It’s been a rocky start for 2016, continuing the choppiness that started in August. US stocks as measured by the CRSP US Total Market Index are down roughly 5% since the beginning of the year and almost 9% since the last market peak on June 22nd.

The title of last week’s Brief “It’s Not That Bad” rubbed a few of our readers the wrong way. It was insensitive at best to those in the real estate industry and I apologize.US mortgage foreclosures are set to top 1 million this year and home prices are falling at the fastest pace since the Great Depression. In the real estate industry it is that bad. While there is still mixed thought on whether it will drag the economy into recession, more industry leaders and economists are calling for dramatic government action. They say we need significant fiscal (tax cuts and relaxed mortgage rules) and monetary stimulation (further Fed rate reductions).

Despite another week of lackluster news from the economy, the S&P 500 and the Dow Jones Industrial Average are headed for their seventh straight week of gains. The Dow has declined only 5 days out of the last 30. Record takeovers so far this year are steadily driving stock prices higher. Today’s prices are up on two more takeovers and a surprise increase in consumer confidence. The Reuters/University ofMichigan's preliminary index of sentiment rose to 88.7% this month from 87.1% in April. It was the first increase in four months as strength in the labor and stock markets overcame record gasoline prices.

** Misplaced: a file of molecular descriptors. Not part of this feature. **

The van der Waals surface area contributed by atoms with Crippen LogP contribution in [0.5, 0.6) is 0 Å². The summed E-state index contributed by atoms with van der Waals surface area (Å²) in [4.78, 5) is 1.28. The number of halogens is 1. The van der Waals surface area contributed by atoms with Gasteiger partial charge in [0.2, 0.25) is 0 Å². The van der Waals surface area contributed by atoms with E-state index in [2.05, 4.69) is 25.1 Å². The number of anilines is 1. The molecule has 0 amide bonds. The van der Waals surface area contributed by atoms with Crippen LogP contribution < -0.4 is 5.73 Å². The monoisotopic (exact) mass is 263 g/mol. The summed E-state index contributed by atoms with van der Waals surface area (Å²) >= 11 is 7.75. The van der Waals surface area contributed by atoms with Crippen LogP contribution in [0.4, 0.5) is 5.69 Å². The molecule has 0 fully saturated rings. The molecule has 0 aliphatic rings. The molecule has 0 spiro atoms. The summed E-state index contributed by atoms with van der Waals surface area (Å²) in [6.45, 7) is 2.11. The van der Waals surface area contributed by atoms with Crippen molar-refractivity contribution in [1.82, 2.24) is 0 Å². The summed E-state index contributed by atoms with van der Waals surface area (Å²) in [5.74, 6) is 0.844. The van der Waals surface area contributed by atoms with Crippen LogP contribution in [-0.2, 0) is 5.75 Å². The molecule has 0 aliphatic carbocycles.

The economy is neither too hot nor too cold, according to the government’s announced revision yesterday of the U.S. Gross Domestic Product.  Continued steady consumer spending and a narrowing trade deficit prompted the government to raise its estimate of the economy’s first quarter growth from 3.1% to 3.5%, which exceeds the ten-year average of 3.3%.  Many had feared that higher energy prices would dampen consumer spending more dramatically than it has so far.  Offsetting the higher costs have been wages and salaries.  They expanded considerably more in the final quarter of 2004 than the government first reported.